Wednesday, June 8, 2011

Mac Dixon's Grist Mill, South Mellville

I took theses photos on April 15, 1989.  Arnold Smith and I were visiting our friend Marion Flood who lived nearby - we got talking about the old mill then she took us over and introduced us to Mac Dixon, owner of the old mill.
Above: entry to the property.
There are / were a few Dixon Mills on PEI - the story goes there was a Dixon family near Belfast, I believe, who operated a mil - when his sons grew up they were encouraged to go to other communities on the Island and start mills.  I know there was a Dixon Mill in Kingston and another near Souris.
Above: this is where the water wheel was located.
Mac showed us through the mill telling us about the equipment and this Bran Duster that his father bought on a trip to Boston.
The old mill is still there - I don't have current photos - I will try this summer.  Mac's son built a house behind the mill in the 1990's.  In the late 1980's there were a couple of local entrepreneurs who wanted to turn it into a museum but it didn't happen!  There are few of these old mills left on the Island.
Above: later that summer I took this photo - a site to behold as the wide open fields gather in the vale at the old mill.

2 comments:

  1. Hi there! Just wondering if you or anyone else might be able to help me out.

    When I was a kid my dad took me fishing on a small river or a stream that bordered along a farming property that had cows. There was also an old derelict mill made of stone. We had parked on the side of the road and walked through some woods that had a small path to get through to the stream. The stream's bed was very pebbly and I seem to remember the banks being very high in some places. We sat on a bend in the stream along the woods where the stream was very deep.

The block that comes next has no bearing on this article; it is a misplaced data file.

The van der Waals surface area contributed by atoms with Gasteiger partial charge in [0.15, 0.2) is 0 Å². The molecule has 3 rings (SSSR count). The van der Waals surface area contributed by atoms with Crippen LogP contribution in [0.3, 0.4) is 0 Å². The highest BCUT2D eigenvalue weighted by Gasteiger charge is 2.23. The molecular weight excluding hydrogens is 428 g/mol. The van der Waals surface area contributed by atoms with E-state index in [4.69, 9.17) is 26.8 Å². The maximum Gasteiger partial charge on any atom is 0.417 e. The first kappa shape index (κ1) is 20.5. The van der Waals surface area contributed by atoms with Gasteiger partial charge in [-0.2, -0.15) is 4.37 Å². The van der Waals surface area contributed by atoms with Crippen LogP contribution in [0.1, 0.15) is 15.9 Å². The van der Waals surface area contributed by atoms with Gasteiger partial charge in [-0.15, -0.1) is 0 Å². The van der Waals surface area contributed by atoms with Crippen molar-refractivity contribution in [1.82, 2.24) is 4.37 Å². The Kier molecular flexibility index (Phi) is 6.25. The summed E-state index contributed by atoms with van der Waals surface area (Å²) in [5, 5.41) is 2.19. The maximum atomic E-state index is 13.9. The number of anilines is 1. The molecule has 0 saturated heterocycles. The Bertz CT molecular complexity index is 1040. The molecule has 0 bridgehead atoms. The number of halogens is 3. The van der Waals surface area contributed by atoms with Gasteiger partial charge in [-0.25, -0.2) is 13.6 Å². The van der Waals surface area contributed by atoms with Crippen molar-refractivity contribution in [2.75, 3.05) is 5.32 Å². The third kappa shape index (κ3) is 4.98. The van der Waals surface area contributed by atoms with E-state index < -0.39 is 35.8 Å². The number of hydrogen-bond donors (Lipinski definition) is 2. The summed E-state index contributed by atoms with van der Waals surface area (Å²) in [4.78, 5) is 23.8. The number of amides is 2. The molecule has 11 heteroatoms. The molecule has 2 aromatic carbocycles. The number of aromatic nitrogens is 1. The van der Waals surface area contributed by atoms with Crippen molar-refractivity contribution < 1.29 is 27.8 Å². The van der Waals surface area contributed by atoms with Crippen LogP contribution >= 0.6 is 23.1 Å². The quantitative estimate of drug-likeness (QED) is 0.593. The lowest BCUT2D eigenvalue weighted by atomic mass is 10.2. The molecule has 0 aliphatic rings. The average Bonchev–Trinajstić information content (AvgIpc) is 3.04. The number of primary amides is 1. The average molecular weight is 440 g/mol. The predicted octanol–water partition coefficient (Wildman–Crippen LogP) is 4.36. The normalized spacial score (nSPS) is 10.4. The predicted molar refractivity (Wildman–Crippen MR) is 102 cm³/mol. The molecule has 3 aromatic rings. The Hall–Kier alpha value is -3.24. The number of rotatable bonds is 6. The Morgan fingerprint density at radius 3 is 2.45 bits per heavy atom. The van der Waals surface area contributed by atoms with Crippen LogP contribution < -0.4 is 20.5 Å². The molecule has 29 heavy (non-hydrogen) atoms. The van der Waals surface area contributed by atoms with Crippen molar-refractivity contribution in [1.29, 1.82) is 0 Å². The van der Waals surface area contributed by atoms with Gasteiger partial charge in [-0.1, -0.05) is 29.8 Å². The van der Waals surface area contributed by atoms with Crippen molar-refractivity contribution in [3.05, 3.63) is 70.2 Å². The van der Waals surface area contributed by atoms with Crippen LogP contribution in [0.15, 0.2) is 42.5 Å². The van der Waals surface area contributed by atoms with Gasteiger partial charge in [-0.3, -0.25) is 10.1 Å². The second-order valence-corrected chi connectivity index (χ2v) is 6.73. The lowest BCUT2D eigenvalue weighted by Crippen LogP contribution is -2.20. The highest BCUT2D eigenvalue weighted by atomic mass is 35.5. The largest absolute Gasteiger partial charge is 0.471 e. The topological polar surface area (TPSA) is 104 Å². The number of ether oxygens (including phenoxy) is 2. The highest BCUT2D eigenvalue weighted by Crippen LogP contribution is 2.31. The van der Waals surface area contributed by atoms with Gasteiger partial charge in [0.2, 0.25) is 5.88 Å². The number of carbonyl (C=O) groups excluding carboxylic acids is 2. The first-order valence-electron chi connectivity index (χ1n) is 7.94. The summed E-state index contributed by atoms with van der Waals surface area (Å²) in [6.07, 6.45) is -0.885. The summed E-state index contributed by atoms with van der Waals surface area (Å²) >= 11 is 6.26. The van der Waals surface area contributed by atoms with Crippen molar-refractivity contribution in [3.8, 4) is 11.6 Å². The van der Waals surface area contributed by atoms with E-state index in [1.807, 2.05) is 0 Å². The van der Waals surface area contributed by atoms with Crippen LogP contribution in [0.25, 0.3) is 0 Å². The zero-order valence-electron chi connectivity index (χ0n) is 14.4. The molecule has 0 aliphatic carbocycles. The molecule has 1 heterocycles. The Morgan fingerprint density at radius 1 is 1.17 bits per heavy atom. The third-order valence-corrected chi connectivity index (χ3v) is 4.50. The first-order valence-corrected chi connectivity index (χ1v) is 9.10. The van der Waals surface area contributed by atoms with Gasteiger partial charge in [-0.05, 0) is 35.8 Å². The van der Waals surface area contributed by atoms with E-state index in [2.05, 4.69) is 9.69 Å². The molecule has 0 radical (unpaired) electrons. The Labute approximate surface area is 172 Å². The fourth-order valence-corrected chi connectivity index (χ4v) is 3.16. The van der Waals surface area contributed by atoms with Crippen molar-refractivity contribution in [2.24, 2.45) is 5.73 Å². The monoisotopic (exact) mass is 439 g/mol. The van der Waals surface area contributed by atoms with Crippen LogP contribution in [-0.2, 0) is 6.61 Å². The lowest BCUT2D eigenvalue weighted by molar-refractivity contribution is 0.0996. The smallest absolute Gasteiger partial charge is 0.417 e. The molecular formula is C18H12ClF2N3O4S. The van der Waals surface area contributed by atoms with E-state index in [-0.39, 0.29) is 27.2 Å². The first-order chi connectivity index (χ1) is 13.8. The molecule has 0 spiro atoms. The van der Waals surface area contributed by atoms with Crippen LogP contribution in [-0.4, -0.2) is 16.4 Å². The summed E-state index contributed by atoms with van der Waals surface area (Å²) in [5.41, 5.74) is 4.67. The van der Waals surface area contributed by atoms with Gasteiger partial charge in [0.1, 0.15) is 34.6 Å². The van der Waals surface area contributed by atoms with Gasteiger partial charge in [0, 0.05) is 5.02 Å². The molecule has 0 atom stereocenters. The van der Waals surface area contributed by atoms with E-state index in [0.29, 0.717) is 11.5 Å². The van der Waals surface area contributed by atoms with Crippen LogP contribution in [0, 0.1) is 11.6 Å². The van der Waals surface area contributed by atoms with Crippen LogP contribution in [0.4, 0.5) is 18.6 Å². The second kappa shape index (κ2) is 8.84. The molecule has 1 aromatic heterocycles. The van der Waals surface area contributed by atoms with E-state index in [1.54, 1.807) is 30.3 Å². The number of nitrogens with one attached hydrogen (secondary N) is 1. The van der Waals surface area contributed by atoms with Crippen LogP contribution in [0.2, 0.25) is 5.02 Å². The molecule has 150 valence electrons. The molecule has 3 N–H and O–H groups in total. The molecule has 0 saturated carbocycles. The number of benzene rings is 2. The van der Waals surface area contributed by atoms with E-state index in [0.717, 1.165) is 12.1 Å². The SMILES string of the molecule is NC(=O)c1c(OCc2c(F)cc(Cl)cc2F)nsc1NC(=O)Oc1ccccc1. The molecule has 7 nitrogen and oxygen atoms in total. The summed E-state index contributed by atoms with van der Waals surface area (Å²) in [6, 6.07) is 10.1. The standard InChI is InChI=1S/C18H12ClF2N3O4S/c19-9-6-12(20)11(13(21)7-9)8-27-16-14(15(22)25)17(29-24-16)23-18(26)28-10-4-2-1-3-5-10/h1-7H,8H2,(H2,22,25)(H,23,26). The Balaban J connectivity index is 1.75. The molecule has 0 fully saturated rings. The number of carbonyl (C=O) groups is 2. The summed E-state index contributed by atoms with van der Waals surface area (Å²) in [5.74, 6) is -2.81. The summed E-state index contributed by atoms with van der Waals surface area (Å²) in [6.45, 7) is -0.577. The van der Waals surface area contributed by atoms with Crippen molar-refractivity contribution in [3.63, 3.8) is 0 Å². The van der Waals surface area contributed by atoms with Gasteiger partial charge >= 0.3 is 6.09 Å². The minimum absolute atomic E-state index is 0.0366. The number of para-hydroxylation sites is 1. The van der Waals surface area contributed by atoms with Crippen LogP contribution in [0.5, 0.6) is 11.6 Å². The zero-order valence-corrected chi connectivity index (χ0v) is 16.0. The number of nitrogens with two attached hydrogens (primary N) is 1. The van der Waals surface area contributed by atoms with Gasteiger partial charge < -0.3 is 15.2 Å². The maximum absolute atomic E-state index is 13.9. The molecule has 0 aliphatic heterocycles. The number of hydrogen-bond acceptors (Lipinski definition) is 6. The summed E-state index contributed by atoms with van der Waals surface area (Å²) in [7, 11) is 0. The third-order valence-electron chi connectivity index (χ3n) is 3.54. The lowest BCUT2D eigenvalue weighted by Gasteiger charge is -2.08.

My dad seems to think that it was on the Mill Road, but he isn't sure. Anyone have any idea where this property might be? It was quite lovely and I would love to find it again! Thanks in advance for you help!

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  2. Thank you for this post! I have seen the inside of this mill many times in the 1980s. The first floor stairs had a divot at the near end of the second step where the workers would turn on the ball of their foot while carrying heavy loads. There were directions to Borden painted to the right inside the front door from a time well before the TCH was built.

    The first floor was full of automotive debris and an ancient London pump organ. Second floor was storage for hay & straw, and the third floor had much of the old machinery. There was a layer of old flour dust everywhere. An old Dixon farm house stood on the opposite side of the lane to the mill, near an old well, and the depression in the lower field showed where the millpond was.

    Mac's magnificent clydsdales ran in the fields here. The barns housed many wild cats. Irma Dixon cooked many a fine feast for those who worked for the Dixons. There were always pickled veggies on the table, with pies for dessert before everyone headed back out to put the hay loads up into the loft.

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